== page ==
Search site

BSMRAU and IRRI train government and NGO staff to develop rice seed entrepreneurship among women farmers in Bangladesh

The Bangabandhu Sheikh Mujibur Rahman Agricultural University (BSMRAU) in Gazipur and International Rice Research Institute (IRRI)-Bangladesh organized a workshop for government office (GO) and non-government organization (NGO) staff designed to help them guide women farmers become rice seed entrepreneurs.

Held on 18 September at the Rural Development Academy in Bogura and Buro and on 04 October 2021 in Faridpur, Opportunities and challenges of rice seed business-Informal to formal market was tailored for GOs and NGOs personnel to comprehend the scope and challenges of increasing rice production system in the country. The training was designed to help the participants play “partner-guardian” roles in enabling women farmers groups establish quality rice seed business until they become capable of managing their affairs independently.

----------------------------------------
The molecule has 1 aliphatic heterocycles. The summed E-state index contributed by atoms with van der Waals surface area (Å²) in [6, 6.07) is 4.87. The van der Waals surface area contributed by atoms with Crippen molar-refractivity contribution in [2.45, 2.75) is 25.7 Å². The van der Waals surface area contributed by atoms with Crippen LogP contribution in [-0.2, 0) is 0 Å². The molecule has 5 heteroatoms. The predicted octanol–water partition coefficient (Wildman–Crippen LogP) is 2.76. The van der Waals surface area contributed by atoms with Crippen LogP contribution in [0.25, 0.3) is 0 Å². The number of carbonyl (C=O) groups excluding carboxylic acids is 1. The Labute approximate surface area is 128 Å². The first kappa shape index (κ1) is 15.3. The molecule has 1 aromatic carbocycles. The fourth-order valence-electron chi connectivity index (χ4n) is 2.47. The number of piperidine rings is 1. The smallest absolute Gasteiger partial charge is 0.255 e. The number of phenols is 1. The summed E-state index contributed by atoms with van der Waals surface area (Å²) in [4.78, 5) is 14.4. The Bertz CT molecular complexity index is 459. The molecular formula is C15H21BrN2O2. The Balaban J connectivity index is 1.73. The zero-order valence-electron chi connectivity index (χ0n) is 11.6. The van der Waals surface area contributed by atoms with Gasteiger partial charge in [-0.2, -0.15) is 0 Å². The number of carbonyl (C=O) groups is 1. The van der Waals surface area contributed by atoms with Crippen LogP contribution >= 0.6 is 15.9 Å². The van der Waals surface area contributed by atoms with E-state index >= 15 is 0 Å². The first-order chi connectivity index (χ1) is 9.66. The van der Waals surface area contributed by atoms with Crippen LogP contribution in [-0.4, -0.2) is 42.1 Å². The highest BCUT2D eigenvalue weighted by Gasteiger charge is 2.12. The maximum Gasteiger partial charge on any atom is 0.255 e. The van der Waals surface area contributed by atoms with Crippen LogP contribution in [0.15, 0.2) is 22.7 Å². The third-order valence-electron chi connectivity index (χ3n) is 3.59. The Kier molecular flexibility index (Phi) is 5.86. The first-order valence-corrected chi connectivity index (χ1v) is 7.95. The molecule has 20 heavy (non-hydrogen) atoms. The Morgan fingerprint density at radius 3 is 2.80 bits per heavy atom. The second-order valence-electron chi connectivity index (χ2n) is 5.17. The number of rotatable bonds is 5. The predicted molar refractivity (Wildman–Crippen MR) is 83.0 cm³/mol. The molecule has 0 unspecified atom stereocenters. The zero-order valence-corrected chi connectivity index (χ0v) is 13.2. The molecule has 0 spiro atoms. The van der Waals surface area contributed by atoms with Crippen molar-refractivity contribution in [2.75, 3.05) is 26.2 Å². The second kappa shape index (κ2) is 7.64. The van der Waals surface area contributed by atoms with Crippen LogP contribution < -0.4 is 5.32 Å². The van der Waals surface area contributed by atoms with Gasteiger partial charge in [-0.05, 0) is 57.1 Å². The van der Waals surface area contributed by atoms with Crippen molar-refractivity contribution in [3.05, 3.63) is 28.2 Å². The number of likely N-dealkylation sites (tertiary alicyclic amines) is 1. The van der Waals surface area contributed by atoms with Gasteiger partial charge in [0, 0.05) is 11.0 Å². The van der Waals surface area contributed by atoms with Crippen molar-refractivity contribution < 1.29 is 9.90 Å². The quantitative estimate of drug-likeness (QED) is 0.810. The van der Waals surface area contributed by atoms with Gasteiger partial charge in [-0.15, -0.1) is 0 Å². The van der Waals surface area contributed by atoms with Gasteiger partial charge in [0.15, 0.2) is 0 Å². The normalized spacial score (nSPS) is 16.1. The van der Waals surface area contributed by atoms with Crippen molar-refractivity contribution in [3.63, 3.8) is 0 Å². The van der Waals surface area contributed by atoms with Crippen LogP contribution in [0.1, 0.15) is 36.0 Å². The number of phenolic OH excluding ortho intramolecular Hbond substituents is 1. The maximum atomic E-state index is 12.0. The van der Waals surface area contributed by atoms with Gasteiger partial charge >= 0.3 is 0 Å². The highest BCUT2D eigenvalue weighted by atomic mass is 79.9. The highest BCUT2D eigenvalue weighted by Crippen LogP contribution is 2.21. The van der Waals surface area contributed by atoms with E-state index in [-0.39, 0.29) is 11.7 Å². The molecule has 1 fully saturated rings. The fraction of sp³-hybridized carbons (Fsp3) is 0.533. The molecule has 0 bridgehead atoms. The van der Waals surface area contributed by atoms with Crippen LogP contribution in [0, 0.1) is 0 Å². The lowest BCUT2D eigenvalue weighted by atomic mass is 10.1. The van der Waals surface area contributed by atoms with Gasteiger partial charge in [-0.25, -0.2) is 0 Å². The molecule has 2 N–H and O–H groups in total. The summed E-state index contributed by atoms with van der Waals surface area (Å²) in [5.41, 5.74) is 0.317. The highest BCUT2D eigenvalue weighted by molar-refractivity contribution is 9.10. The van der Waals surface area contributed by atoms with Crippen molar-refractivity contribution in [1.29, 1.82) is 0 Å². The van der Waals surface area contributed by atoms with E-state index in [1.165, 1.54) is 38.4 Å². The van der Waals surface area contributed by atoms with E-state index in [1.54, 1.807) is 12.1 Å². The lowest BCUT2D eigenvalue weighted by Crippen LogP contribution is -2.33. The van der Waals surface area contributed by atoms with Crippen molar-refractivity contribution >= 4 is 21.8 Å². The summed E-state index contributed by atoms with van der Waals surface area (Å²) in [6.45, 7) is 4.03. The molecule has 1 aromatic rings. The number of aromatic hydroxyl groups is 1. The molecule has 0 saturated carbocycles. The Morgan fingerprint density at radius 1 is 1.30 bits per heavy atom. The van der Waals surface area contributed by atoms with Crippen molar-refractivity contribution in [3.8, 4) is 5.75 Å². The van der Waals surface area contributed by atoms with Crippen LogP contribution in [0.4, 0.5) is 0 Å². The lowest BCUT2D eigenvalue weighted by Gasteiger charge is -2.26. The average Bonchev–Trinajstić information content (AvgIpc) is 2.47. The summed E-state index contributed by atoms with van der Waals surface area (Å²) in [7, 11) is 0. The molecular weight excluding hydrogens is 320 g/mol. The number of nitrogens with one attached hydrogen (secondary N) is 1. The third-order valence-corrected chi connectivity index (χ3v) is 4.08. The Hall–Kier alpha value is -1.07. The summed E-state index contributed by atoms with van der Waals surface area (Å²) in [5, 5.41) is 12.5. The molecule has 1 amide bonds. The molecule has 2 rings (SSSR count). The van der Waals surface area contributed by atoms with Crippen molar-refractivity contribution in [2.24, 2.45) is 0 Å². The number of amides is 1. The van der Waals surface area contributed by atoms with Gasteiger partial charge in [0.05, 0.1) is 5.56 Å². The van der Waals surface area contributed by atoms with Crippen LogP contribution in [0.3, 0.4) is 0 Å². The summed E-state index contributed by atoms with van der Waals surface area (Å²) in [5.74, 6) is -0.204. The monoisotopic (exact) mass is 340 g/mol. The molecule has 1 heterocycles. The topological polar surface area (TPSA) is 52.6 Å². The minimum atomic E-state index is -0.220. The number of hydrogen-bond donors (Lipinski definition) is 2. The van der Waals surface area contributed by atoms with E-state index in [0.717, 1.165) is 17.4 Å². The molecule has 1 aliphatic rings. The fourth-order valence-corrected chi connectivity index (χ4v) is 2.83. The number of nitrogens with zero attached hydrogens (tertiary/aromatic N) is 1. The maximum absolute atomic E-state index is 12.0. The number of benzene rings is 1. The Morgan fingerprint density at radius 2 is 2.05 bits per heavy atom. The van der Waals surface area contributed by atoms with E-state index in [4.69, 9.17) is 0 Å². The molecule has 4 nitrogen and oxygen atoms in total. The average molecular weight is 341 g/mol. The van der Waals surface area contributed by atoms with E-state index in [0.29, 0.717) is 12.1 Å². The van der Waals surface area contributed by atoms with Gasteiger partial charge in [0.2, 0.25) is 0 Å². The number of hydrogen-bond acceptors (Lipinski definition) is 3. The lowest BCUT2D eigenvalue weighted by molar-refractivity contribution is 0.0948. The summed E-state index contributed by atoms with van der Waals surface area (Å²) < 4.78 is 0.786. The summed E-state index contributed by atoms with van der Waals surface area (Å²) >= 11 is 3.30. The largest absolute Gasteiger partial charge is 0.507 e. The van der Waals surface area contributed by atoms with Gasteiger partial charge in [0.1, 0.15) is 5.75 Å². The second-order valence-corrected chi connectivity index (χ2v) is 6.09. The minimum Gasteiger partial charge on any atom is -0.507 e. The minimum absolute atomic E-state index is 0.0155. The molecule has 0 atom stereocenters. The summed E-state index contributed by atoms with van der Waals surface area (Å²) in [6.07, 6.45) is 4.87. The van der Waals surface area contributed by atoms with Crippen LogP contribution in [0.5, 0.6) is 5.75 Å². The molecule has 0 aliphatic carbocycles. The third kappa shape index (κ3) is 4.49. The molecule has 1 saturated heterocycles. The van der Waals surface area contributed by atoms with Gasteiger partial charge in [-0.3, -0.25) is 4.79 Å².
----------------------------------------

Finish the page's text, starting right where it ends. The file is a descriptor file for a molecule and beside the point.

In doing so, women farmers are expected to increase the availability of quality rice seeds and promising varieties at the farm level, minimize the gap in the demand and supply of promising rice varieties at the community level, and help ensure food security.

The course was coordinated by Dr. Md. Saiful Islam Afrad from the BSMRAU Department of Agricultural Extension and Rural Development.

IRRI, under the One rice breeding programme in collaboration with other complimenting initiatives like AGGRi conducts  cluster demonstrations through women farmers’ groups. The groups were formed by IRRI’s networking partners of Bangladesh.

In 2020, the IRRI Bangladesh seed system Team conducted training programs for 30 women’s groups in 19 districts focused on helping a total of 900 women farmers strengthen their knowledge of new varieties and quality seed production skills.  The women’s groups were provided with support to be seed producers including seed processing advice, quality foundation seed of promising varieties, fertilizer, and pesticide to meet the immense need for high-quality seeds in their communities.  After the training, the women have started producing and marketing high-quality rice seed through the informal seed market where the big issue is the poor quality control.